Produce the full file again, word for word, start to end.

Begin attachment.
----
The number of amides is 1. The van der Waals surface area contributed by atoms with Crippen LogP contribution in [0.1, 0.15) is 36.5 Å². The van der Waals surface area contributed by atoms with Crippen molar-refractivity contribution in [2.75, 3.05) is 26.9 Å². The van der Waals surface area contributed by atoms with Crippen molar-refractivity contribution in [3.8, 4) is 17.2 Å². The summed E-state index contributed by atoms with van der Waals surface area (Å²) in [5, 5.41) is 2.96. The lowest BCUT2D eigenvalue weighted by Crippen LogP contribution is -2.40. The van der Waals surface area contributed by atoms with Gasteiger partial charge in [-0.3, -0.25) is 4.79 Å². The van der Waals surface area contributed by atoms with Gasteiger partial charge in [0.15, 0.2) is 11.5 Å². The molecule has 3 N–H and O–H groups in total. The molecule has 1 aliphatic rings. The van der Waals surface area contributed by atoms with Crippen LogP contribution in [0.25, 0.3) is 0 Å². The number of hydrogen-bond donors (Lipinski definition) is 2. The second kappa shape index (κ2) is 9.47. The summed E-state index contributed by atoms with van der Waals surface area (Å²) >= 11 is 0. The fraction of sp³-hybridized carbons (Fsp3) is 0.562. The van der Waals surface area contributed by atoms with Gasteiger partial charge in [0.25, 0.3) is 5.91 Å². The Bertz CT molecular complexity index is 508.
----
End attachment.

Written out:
The number of amides is 1. The van der Waals surface area contributed by atoms with Crippen LogP contribution in [0.1, 0.15) is 36.5 Å². The van der Waals surface area contributed by atoms with Crippen molar-refractivity contribution in [2.75, 3.05) is 26.9 Å². The van der Waals surface area contributed by atoms with Crippen molar-refractivity contribution in [3.8, 4) is 17.2 Å². The summed E-state index contributed by atoms with van der Waals surface area (Å²) in [5, 5.41) is 2.96. The lowest BCUT2D eigenvalue weighted by Crippen LogP contribution is -2.40. The van der Waals surface area contributed by atoms with Gasteiger partial charge in [-0.3, -0.25) is 4.79 Å². The van der Waals surface area contributed by atoms with Gasteiger partial charge in [0.15, 0.2) is 11.5 Å². The molecule has 3 N–H and O–H groups in total. The molecule has 1 aliphatic rings. The van der Waals surface area contributed by atoms with Crippen LogP contribution in [0.25, 0.3) is 0 Å². The number of hydrogen-bond donors (Lipinski definition) is 2. The second kappa shape index (κ2) is 9.47. The summed E-state index contributed by atoms with van der Waals surface area (Å²) >= 11 is 0. The fraction of sp³-hybridized carbons (Fsp3) is 0.562. The van der Waals surface area contributed by atoms with Gasteiger partial charge in [0.25, 0.3) is 5.91 Å². The Bertz CT molecular complexity index is 508.